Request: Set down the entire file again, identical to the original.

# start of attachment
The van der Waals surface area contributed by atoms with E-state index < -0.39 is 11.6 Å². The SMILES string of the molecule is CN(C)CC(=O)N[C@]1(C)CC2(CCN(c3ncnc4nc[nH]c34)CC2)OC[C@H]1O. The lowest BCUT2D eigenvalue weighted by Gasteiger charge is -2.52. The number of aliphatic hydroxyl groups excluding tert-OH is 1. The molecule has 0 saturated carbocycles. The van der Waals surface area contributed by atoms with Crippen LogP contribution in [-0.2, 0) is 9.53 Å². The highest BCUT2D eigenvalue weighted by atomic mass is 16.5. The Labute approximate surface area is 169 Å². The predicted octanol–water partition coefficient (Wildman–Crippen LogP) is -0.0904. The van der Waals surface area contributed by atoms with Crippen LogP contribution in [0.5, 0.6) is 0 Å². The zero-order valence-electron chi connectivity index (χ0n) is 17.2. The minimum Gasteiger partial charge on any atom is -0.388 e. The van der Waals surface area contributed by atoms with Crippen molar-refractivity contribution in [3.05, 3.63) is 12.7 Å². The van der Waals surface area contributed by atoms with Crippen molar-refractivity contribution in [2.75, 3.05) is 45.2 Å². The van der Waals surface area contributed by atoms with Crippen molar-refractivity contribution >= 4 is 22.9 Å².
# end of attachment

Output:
The van der Waals surface area contributed by atoms with E-state index < -0.39 is 11.6 Å². The SMILES string of the molecule is CN(C)CC(=O)N[C@]1(C)CC2(CCN(c3ncnc4nc[nH]c34)CC2)OC[C@H]1O. The lowest BCUT2D eigenvalue weighted by Gasteiger charge is -2.52. The number of aliphatic hydroxyl groups excluding tert-OH is 1. The molecule has 0 saturated carbocycles. The van der Waals surface area contributed by atoms with Crippen LogP contribution in [-0.2, 0) is 9.53 Å². The highest BCUT2D eigenvalue weighted by atomic mass is 16.5. The Labute approximate surface area is 169 Å². The predicted octanol–water partition coefficient (Wildman–Crippen LogP) is -0.0904. The van der Waals surface area contributed by atoms with Crippen LogP contribution in [0.5, 0.6) is 0 Å². The zero-order valence-electron chi connectivity index (χ0n) is 17.2. The minimum Gasteiger partial charge on any atom is -0.388 e. The van der Waals surface area contributed by atoms with Crippen molar-refractivity contribution in [3.05, 3.63) is 12.7 Å². The van der Waals surface area contributed by atoms with Crippen molar-refractivity contribution in [2.75, 3.05) is 45.2 Å². The van der Waals surface area contributed by atoms with Crippen molar-refractivity contribution >= 4 is 22.9 Å².